To a slurry of 75 g (0.185 mol) of N,N'-bis-(n-heptyl)-3,3'-dithiodipropionamide in 600 ml of toluene was added 39.4 g (0.555 mol) of chlorine over a one hour period at 25-40 C. The mixture was stirred for one additional hour and cooled to room temperature. The yellow solution was washed with water and the toluene phase was dried over magnesium sulfate and concentrated. The residual oil was dissolved in ether and then saturated with HCl gas. The resulting solid precipitate was removed by filtration and dissolved in water. The aqueous solution was extracted several times with ether. The combined ether extracts were dried over magnesium sulfate and concentrated under reduced pressure to give 30.7 g (83% yield) of the 2-n-heptyl-4-isothiazolin-3-one intermediate as a heavy, colorless oil which was not distilled.

D. Preparation of 2-n-Hexyl-4-isothiazolin-3-one Intermediate for Example 5

To a mixture of 37.6 g (0.1 mol) of N,N'-bis-(n-hexyl)-3,3'dithiodipropionamide and 400 ml of ethylene dichloride at room temperature was added 42.2 g (0.315 mol) of sulfuryl chloride over a one hour period. The clear yellow solution was stirred at room temperature overnight and then concentrated. The residue was diluted with ether which was washed with sodium bicarbonate solution, dried over magnesium sulfate, and then concentrated to give a brown oil. The oil was distilled at 105-115 C./0.04 mm to give 35 g of crude product. This distillate was dissolved in ether and treated with HCl gas to precipitate the hydrochloride salt of the 2-n-hexyl-4-isothiazolin-3-one. This salt was removed by filtration, triturated with water, and then extracted several times with ether. The combined ether extract was dried over magnesium sulfate and concentrated. The residual oil was vacuum distilled to give 28.8 g (87% yield) of pure 2-n-hexyl-4-isothiazolin-3-one intermediate as a yellow oil, bp=102 C./0.03 mm.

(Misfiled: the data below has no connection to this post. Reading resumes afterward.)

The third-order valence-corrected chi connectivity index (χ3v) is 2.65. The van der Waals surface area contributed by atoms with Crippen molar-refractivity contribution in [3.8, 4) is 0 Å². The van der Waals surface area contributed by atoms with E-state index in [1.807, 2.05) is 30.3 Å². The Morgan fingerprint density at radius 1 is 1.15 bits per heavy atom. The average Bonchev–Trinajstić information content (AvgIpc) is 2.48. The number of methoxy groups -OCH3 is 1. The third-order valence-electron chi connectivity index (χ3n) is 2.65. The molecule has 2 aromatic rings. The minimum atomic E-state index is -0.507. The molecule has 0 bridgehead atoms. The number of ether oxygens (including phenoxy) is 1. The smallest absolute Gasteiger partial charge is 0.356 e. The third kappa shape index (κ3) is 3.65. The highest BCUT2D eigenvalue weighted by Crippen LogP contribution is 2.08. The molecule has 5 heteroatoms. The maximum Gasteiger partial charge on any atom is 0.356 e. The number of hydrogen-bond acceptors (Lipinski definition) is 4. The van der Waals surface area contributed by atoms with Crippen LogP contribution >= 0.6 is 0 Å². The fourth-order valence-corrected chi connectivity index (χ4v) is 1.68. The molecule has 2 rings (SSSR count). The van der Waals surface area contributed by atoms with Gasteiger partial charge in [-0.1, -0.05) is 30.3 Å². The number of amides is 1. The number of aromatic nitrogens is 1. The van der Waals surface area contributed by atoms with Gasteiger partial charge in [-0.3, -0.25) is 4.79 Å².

E. Preparation of 2-Cyclohexyl-4,5-dichloro-4-isothiazolin-3-one Intermediate for Example 6